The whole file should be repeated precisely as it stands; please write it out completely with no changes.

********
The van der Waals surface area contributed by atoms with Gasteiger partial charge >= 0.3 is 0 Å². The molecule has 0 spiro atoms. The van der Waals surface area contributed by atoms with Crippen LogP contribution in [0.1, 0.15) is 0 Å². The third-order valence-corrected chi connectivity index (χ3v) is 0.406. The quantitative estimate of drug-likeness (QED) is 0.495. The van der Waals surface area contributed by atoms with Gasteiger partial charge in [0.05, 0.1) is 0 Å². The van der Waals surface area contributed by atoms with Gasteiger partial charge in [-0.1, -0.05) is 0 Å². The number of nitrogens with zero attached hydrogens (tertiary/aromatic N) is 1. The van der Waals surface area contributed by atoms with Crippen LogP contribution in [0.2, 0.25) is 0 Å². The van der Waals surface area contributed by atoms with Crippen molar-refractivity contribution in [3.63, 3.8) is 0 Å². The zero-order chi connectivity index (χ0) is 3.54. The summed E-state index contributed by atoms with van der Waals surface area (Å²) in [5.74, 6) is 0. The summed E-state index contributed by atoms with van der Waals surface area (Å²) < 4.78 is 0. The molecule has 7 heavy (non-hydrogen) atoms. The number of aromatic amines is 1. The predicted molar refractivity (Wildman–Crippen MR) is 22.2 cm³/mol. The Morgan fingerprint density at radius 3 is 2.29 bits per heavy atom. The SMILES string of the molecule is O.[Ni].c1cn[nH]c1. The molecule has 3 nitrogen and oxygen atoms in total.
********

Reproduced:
The van der Waals surface area contributed by atoms with Gasteiger partial charge >= 0.3 is 0 Å². The molecule has 0 spiro atoms. The van der Waals surface area contributed by atoms with Crippen LogP contribution in [0.1, 0.15) is 0 Å². The third-order valence-corrected chi connectivity index (χ3v) is 0.406. The quantitative estimate of drug-likeness (QED) is 0.495. The van der Waals surface area contributed by atoms with Gasteiger partial charge in [0.05, 0.1) is 0 Å². The van der Waals surface area contributed by atoms with Gasteiger partial charge in [-0.1, -0.05) is 0 Å². The number of nitrogens with zero attached hydrogens (tertiary/aromatic N) is 1. The van der Waals surface area contributed by atoms with Crippen LogP contribution in [0.2, 0.25) is 0 Å². The van der Waals surface area contributed by atoms with Crippen molar-refractivity contribution in [3.63, 3.8) is 0 Å². The zero-order chi connectivity index (χ0) is 3.54. The summed E-state index contributed by atoms with van der Waals surface area (Å²) in [5.74, 6) is 0. The summed E-state index contributed by atoms with van der Waals surface area (Å²) < 4.78 is 0. The molecule has 7 heavy (non-hydrogen) atoms. The number of aromatic amines is 1. The predicted molar refractivity (Wildman–Crippen MR) is 22.2 cm³/mol. The Morgan fingerprint density at radius 3 is 2.29 bits per heavy atom. The SMILES string of the molecule is O.[Ni].c1cn[nH]c1. The molecule has 3 nitrogen and oxygen atoms in total.